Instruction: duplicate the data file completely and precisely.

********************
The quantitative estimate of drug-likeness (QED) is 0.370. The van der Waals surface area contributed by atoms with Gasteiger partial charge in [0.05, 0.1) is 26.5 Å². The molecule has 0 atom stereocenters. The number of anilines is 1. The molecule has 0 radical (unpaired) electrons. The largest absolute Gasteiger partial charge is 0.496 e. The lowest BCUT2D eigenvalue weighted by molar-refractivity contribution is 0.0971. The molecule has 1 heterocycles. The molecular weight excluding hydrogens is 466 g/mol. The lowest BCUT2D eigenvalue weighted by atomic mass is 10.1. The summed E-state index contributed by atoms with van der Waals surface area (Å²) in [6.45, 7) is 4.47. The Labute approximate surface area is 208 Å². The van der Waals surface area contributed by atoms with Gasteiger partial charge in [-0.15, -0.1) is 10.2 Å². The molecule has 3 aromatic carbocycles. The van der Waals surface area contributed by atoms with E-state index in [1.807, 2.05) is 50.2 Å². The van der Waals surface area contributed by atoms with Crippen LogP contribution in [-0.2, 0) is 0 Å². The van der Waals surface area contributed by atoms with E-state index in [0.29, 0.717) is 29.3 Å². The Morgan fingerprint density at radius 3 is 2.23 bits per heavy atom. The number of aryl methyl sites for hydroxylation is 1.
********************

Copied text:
The quantitative estimate of drug-likeness (QED) is 0.370. The van der Waals surface area contributed by atoms with Gasteiger partial charge in [0.05, 0.1) is 26.5 Å². The molecule has 0 atom stereocenters. The number of anilines is 1. The molecule has 0 radical (unpaired) electrons. The largest absolute Gasteiger partial charge is 0.496 e. The lowest BCUT2D eigenvalue weighted by molar-refractivity contribution is 0.0971. The molecule has 1 heterocycles. The molecular weight excluding hydrogens is 466 g/mol. The lowest BCUT2D eigenvalue weighted by atomic mass is 10.1. The summed E-state index contributed by atoms with van der Waals surface area (Å²) in [6.45, 7) is 4.47. The Labute approximate surface area is 208 Å². The van der Waals surface area contributed by atoms with Gasteiger partial charge in [-0.15, -0.1) is 10.2 Å². The molecule has 3 aromatic carbocycles. The van der Waals surface area contributed by atoms with E-state index in [1.807, 2.05) is 50.2 Å². The van der Waals surface area contributed by atoms with Crippen LogP contribution in [-0.2, 0) is 0 Å². The van der Waals surface area contributed by atoms with E-state index in [0.29, 0.717) is 29.3 Å². The Morgan fingerprint density at radius 3 is 2.23 bits per heavy atom. The number of aryl methyl sites for hydroxylation is 1.